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I just observed and confirmed that Go closure captures external variables by reference. If the variable is captured into a Goroutine and if the Goroutine multiplexed into different thread,

  • is it safe to modify the value in the closure?
  • If it's not safe, why doesn't Go prevent this?
  • Or does it employ some safety mechanism? (such as lock)
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up vote 4 down vote accepted

Go does capture external variables by reference in closures as you've noticed.

Is it safe to modify the value in the closure?

It is a variable just like any other so the same rules apply as would in normal Go code. It is safe to modify it, but if you are modifying it concurrently then you need to supply your own locking or use an atomic type.

See The Go Memory model for the full details.

If it's not safe, why don't Go prevent this?

It is no different from accessing any other variable shared between go routines. You can do it safely and you can do it unsafely - Go gives you the freedom to shoot yourself in the foot if you want!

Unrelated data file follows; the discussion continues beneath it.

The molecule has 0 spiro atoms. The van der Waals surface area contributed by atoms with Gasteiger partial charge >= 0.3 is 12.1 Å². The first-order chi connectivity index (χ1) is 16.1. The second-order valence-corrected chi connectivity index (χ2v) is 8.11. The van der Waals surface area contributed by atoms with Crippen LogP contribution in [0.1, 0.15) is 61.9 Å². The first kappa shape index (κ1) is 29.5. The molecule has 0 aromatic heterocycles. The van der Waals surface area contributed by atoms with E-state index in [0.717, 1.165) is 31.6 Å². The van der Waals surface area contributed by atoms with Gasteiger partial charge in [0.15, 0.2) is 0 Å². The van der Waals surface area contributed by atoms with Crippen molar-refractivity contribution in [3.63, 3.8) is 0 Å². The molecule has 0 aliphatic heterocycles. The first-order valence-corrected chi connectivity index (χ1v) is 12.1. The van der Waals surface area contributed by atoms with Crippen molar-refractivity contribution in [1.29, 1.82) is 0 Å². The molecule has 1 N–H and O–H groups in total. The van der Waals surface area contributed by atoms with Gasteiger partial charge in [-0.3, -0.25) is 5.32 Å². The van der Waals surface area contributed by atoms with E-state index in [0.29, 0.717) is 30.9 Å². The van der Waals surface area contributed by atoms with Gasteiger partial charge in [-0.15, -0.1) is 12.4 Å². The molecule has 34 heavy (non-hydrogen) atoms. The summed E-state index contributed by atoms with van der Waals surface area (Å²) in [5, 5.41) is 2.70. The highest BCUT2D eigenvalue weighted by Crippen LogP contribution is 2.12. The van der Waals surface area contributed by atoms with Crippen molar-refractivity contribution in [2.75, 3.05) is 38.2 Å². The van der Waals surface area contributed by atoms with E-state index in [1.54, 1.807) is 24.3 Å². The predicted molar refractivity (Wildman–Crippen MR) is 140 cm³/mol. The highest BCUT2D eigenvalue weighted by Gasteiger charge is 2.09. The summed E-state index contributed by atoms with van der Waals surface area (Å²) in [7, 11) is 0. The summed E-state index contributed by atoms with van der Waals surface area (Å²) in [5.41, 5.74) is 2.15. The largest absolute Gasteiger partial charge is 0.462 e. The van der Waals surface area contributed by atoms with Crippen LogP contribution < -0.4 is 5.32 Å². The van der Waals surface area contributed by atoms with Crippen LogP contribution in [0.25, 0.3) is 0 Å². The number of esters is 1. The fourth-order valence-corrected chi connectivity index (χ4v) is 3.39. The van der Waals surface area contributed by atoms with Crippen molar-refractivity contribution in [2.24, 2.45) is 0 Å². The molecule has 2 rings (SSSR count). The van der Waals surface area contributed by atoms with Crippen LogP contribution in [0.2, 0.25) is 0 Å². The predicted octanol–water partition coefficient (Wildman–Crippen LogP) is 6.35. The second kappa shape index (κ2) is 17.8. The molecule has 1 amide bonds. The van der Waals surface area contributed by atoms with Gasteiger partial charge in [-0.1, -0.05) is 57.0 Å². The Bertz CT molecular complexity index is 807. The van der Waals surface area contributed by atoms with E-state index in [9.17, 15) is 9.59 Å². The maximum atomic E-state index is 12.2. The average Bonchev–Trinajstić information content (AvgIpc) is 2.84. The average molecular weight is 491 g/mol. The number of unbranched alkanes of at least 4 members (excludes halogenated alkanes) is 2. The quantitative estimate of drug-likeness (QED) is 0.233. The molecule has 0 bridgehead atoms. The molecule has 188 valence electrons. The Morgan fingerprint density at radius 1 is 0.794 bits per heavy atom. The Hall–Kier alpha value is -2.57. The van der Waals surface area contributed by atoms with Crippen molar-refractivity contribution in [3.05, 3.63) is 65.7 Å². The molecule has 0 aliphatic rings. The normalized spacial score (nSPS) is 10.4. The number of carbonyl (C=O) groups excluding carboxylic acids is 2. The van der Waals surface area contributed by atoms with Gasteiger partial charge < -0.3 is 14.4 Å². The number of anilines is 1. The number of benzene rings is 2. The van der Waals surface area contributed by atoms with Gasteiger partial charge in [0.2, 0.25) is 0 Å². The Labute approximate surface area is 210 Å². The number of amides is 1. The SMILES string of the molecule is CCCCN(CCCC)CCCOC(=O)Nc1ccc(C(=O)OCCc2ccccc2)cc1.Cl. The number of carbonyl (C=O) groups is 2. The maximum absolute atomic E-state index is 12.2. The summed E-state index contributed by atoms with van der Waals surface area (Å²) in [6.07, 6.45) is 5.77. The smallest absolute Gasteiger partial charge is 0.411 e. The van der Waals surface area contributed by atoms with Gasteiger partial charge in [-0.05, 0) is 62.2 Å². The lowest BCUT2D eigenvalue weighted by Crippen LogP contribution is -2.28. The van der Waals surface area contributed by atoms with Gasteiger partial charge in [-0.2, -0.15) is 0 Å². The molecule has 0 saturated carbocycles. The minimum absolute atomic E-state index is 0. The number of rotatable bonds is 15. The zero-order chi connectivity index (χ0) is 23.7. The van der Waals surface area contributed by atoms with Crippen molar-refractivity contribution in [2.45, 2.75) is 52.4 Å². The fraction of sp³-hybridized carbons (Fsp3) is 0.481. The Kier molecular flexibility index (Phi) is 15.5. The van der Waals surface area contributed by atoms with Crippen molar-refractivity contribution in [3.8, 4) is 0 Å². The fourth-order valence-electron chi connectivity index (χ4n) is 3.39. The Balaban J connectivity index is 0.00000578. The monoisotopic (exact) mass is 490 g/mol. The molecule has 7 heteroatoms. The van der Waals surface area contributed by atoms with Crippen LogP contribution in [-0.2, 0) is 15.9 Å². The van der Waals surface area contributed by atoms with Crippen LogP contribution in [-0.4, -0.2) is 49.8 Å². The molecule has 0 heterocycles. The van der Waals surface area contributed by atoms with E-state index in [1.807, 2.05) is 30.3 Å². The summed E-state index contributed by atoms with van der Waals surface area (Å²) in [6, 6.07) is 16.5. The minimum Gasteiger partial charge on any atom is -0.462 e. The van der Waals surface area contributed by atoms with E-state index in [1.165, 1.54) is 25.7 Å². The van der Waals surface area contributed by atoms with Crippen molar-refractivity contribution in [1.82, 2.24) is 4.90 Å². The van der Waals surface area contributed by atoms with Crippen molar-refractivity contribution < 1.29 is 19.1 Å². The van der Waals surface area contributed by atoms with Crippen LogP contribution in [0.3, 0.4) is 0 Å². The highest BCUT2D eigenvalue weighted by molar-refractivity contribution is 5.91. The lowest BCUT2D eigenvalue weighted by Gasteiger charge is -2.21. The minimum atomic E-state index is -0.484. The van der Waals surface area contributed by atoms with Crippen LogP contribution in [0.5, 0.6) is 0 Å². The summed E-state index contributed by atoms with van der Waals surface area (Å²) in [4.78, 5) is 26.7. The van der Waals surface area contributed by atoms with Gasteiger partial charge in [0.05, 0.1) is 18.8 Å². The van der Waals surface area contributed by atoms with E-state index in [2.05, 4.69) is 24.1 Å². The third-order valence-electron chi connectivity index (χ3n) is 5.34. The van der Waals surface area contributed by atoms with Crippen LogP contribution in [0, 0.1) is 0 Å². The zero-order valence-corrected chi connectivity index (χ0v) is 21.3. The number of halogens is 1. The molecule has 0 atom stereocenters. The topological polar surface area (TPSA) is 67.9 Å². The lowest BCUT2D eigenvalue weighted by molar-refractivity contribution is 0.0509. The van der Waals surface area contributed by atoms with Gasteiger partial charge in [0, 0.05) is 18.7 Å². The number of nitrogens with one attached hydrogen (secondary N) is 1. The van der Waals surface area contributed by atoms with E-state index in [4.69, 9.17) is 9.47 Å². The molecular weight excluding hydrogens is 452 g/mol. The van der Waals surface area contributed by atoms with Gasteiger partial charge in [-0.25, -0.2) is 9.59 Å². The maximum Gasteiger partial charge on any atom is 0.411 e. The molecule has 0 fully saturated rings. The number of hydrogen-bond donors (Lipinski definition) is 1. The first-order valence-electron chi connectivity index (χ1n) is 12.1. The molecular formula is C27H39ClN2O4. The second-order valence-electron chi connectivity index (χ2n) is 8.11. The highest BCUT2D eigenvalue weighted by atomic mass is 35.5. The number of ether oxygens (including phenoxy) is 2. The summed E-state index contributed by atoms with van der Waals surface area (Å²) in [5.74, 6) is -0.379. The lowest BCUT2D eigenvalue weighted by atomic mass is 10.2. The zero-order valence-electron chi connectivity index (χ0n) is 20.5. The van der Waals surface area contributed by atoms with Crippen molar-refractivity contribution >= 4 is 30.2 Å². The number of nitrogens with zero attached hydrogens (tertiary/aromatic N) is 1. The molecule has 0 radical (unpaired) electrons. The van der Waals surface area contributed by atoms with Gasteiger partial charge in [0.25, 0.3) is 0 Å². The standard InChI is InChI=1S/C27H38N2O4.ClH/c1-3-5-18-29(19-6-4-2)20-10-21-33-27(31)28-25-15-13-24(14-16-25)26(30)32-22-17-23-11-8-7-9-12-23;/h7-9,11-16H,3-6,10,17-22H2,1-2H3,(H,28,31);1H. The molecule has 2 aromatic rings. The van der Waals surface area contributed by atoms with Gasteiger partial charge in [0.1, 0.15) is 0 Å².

Go has an excellent race detector though which can find concurrent variable access problems.

Or does it employe some safety machinery? (such as lock)

No. Go never locks stuff for you - you need to use the primitives provided in the sync package or follow the Go philosophy of Do not communicate by sharing memory; instead, share memory by communicating, ie use channels to speak between go routines.

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I don't know why… but have been thought Go is employing share-nothing architecture. And I was misunderstanding it. –  Eonil Nov 9 '13 at 19:42
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